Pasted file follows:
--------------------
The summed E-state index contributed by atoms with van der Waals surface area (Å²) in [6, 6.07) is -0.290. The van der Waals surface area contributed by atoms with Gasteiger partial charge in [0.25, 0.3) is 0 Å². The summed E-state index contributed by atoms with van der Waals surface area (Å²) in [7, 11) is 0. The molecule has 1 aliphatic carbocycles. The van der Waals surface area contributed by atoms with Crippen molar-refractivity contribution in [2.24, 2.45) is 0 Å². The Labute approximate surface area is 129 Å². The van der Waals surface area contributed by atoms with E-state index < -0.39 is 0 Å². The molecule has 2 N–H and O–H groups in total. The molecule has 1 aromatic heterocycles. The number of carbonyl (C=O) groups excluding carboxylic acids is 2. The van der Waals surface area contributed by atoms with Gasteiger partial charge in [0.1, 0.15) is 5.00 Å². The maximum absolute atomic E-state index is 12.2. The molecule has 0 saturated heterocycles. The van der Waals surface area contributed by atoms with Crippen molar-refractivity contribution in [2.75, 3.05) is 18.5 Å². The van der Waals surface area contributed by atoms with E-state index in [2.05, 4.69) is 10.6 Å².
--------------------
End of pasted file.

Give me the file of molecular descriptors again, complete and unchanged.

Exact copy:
The summed E-state index contributed by atoms with van der Waals surface area (Å²) in [6, 6.07) is -0.290. The van der Waals surface area contributed by atoms with Gasteiger partial charge in [0.25, 0.3) is 0 Å². The summed E-state index contributed by atoms with van der Waals surface area (Å²) in [7, 11) is 0. The molecule has 1 aliphatic carbocycles. The van der Waals surface area contributed by atoms with Crippen molar-refractivity contribution in [2.24, 2.45) is 0 Å². The Labute approximate surface area is 129 Å². The van der Waals surface area contributed by atoms with E-state index < -0.39 is 0 Å². The molecule has 2 N–H and O–H groups in total. The molecule has 1 aromatic heterocycles. The number of carbonyl (C=O) groups excluding carboxylic acids is 2. The van der Waals surface area contributed by atoms with Gasteiger partial charge in [0.1, 0.15) is 5.00 Å². The maximum absolute atomic E-state index is 12.2. The molecule has 0 saturated heterocycles. The van der Waals surface area contributed by atoms with Crippen molar-refractivity contribution in [2.75, 3.05) is 18.5 Å². The van der Waals surface area contributed by atoms with E-state index in [2.05, 4.69) is 10.6 Å².